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Port Question

I am modeling a small ported box and the port is getting long. To tune the box it needs to be 15.125 long by 1.5 ID.  Is there any better way to make the port than this? I will be printing this pending any warnings. The exit will get a flare with the router when it is complete.

Comments

  • Here is the port velocity at X-max according to Winisd.

  • I would minimize the bend radius as much as possible to prevent the outer portion of the column of air from suffering from frictional losses at high SPL.  If you don't play to utilize the woofer at high excursion, then it won't matter much.  But if you can minimize it, do it, as it won't cost anything.

    On a different not, you can get more air mass to couple with the port mass by using two nearby enclosure walls, and perhaps an adapter to smoothly "connect" to the walls.  This will allow you to drastically shorten the port length without a penalty in shifting the Fb.  The bad part is that you have to figure this out empirically.  I did so, but I did it with a large slot port using 3-enclosure walls as the port walls themselves.   The port length needed  (for my 33Hz tuning) was 40% shorter than what modeling software calls for.  This was in my old JBL W10GTi box I had in my car back in the day.  I still have it in fact.  So I was able to use a very large port area, and still be able to tune low.  I'm not saying that percentage will be applicable with a circular port, but I would say you could attain a 20-30% reduction in required port length if you can fabricate a flare that couples smoothly and directly to the enclosure walls, so long as you're not close to the rear wall of the enclosure.
  • edited April 18
    +1 For small boxes, I do like using the walls and making a slot port.  I regularly miter PVC pipe for 1-90 elbow. I don't see anything wrong with your plan as long as you can trim it for tuning.
     John H, thanks to JP I did get that email
  • The port as drawn is the correct lenth and that radius is as large as I can fit in this box. The port will be 3d printed. I can easily cut it smaller if needed.
      I'm not sure I understand the idea of using 2 walls to get the air mass to couple?
  • The port end correction value (aka "k factor") changes for different types of slot ports.  The diagrams below (anyone want to translate the German?) give the different k factors for different port configurations.  Here's an excerpt from Troels Gravesen's website that gives the length equation:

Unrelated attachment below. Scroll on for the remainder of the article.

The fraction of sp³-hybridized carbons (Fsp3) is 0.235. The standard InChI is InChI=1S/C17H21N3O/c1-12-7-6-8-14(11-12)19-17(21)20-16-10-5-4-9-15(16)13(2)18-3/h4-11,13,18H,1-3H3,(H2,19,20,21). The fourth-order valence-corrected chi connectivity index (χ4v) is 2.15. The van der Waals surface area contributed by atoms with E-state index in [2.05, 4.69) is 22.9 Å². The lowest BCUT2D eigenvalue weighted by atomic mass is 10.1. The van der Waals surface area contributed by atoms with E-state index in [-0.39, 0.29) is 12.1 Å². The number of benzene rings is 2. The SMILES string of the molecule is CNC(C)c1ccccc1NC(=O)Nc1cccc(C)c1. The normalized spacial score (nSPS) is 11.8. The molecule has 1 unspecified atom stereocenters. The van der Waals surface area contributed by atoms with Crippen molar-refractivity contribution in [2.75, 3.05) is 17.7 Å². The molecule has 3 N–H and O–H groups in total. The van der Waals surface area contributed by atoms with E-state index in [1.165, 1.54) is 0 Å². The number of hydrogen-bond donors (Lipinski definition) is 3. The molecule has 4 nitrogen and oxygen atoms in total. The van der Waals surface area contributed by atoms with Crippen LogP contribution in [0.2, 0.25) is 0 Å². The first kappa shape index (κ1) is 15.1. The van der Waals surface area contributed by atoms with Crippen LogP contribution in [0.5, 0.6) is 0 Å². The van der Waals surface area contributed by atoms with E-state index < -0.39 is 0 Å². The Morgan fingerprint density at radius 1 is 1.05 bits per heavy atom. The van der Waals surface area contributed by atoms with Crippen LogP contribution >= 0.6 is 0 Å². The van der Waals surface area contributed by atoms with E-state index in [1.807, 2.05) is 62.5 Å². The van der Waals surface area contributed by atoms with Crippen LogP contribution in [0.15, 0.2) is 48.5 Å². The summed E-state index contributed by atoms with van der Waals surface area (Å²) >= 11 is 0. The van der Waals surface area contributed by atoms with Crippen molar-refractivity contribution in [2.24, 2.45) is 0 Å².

Port Length:

     The port length required to tune a volume of air to a specific frequency can be calculated by using the following equation:

     Lv = (23562.5*Dv^2*Np/(Fb^2*Vb)) - (k*Dv), where:

     Dv = port diameter (cm)

    Fb = tuning frequency (Hz)

    Vb = net volume (litres)

    Lv = length of each port (cm)

    Np = number of ports

    k = end correction (normally 0.732)

    The value for k, the end correction, can be fine-tuned by using the following values to derive the appropriate end correction figure for each end of the port, then adding them together:

    Both ends flanged: k = 0.425 + 0.425 = 0.850

    One end flanged, one end free: k = 0.425 + 0.307 = 0.732

    Both ends free: k = 0.307 + 0.307 = 0.614

    Normally, k=0.732 is assumed.


    kenrhodesThumperTom
  • How do you shorten slot ports empirically (which I assume you fo by taking in box impedance measurements of the driver). 
    Typically the slot ports end up being part of the cabinet structure and would be glued in before measurements commences.
  • I put the formula into an open office spreadsheet and having both ends flanged it shortens the length to 10.8. This makes the port much easier to manage. I can fit the port into the box with one 90* bend.

  • Please double-check my math.
    I am also curious if the port velocity at 14.5 is going to be an issue?
  • edited April 20
    ani_101 said:
    How do you shorten slot ports empirically (which I assume you fo by taking in box impedance measurements of the driver). 
    Typically the slot ports end up being part of the cabinet structure and would be glued in before measurements commences.

    You can build a test box of similar size out of something cheap like OSB.  At the level that impedance sweeps are done, the material of the box won't matter all that much, not like it's going to flex a whole lot on ya.  Also, I'm willing to bet that your number for the length of the sq port will be off.  My empirical data suggests a k-value higher than 2.227, which is good, because it shortens the port, or equivalently, you can use more port area for a given port length, to further decrease port mach%.

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